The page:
• The topic of your paper should exhibit “bigger” thinking – you need to exhibit some intellectual synthesis.
  • This is a research paper.  As such, it requires a strong intellectual focus supported by research.

Here is a copy of the rubric that will be used to grade the Wiki Article

Research Article Proposal (10%) – Students are required to write a minimum 500 word proposal for their final research paper.  The proposal is intended to introduce (and briefly explore) your topic, discuss why your topic is meaningful and important, introduce your primary intelectual focus, and discuss the sources you are going to use.  Student should also include at least 3 specific sources – as an example of available research material.  Proposals need to be posted to the course wiki.  Wikipedia (and similar sites like, etc.) are not acceptable sources.

Archaeological Site Report (25%) – Critical review and synthesis of work (and results of that work) of an archaeological site of the student’s choosing (suggested list below).  report should be at least 1500 words (though, if a students wants to write more, they are certainly welcome to).  Like the Research Article, the Archaeological Site Report must be posted to the course wiki (more information on that later).

Suggested Archaeological Sites:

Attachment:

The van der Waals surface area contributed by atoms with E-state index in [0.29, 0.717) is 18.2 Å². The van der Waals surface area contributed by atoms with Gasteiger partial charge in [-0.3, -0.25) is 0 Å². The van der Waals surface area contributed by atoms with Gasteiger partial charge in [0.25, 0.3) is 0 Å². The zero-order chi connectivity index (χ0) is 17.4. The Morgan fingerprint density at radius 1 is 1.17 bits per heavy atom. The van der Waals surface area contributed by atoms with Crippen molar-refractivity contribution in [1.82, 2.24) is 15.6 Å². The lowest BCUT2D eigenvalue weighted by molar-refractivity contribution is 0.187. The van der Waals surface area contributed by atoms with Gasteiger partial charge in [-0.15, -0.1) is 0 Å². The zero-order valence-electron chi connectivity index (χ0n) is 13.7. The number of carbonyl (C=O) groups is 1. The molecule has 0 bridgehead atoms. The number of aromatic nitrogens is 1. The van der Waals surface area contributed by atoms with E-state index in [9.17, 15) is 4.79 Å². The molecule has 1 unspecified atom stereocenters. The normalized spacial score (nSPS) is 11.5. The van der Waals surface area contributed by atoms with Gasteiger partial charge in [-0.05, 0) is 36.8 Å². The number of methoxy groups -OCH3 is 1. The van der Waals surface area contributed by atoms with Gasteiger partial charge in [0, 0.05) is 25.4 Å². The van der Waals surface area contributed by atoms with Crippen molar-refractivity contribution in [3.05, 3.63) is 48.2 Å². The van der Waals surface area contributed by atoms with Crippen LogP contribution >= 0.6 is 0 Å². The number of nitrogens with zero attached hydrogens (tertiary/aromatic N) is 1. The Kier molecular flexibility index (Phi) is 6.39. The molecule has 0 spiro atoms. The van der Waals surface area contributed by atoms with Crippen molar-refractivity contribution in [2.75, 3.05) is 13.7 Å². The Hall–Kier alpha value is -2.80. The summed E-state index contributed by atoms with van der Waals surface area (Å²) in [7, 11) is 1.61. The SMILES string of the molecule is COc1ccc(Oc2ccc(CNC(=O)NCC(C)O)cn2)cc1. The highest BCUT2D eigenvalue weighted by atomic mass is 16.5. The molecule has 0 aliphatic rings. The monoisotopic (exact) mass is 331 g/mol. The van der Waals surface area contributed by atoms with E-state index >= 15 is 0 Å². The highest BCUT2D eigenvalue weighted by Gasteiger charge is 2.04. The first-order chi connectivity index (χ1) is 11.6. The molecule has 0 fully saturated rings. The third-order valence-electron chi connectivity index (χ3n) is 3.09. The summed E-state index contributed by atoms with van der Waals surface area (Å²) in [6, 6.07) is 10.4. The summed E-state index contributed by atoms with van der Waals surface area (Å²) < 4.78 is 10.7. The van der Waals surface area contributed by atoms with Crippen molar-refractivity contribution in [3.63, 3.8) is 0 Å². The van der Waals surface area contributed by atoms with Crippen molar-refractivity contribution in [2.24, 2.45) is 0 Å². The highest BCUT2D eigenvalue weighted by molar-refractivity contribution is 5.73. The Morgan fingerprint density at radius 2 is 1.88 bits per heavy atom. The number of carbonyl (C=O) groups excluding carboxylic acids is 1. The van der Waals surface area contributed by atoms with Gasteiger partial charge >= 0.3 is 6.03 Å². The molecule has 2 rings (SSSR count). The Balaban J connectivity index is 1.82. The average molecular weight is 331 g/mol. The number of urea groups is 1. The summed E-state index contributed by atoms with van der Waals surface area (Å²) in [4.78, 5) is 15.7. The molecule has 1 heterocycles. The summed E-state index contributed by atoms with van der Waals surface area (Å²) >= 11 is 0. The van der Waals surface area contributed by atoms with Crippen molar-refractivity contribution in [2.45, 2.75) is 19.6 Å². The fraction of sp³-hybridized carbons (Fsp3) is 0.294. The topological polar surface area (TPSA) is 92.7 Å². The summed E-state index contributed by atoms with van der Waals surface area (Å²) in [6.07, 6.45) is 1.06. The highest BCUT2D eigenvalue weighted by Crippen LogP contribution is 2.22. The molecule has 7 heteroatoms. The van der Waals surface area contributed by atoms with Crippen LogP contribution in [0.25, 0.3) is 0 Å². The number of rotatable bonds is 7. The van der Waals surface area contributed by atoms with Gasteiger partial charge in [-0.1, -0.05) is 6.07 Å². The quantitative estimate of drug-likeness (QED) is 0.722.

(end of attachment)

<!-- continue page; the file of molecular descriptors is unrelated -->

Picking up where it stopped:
• el-Adaïma
  • Gebelein
  • Kom Abu Bello – Melissa Jowers
  • Kom el-Hisn – Ben Deitzen
  • el-Lisht
  • Marea
  • Medamud
  • Hierakonpolis – Cristina Cao
  • Abu Roash – Alexis Therman
  • Antinoopolis – Sharlyn Ferguson
  • Berenike Panchrysos
  • Bir Umm Fawakhir
  • Dakhla Oasis, Ismant el-Kharab – Chris Hershey
  • Deir el-Ballas
  • Dorginarti – Dewanda Fortune
  • el-Kab – Sam Carpenter
  • Gebel Barkal
  • Gebel el-Haridi
  • Gebel el-Silsila
  • Gebelein/Naga el-Gherira
  • Medinet Gurob
  • Hu/Hiw (Diospolis Parva)
  • Kafr Tarkhan (Kafr Ammar) – Michele Moll
  • Karnak, precinct of Mut –Alexandria Cook
  • Karnak, precinct of Montu – Allison Dovi
  • Kerma – Faith Fico
  • Kom el-Hisn
  • Marea
  • Marsa Matruh – Eric Parr
  • Mazghuna – Jason St. John
  • Naga ed-Deir – Erin Schwiderson

Upon choosing a site, students should email Ethan immediately (so that two students don’t write on the same site)

Generally speaking, I would like it to include the following sections/content:

  • Introduction
  • Introduction to location, geography, geology, setting, etc.
  • Discussion of excavations – both past and present
  • Results and significance of excavations
  • Conclusion – importance of site & excavations, how it fits into overall egyptian archaeology (and related to other similar sites), etc.

In terms of sources, I far prefer archaeological and egyptological sources (articles, books, book chapters, websites, etc written by actual archaeologists and egyptologists) as opposed to sources that write about the site from a generally uninformed or casual perspective.  I don’t care whether the sources are digital or physical.  Sources such as wikipedia,,, etc, etc, etc are not not acceptable (wikipedia is always a great place to start, but it isn’t an acceptable authoritative source).  I would suggest looking to Google books as they seem to have digitized a lot of the early (early 20th century) Egpyptian archaeological sources.


ANP491 has a lot of writing assignments.  When completing their formal writing assignments, students MUST use APA style and formatting.  If you are unfamiliar with APA style and formatting, check out this website.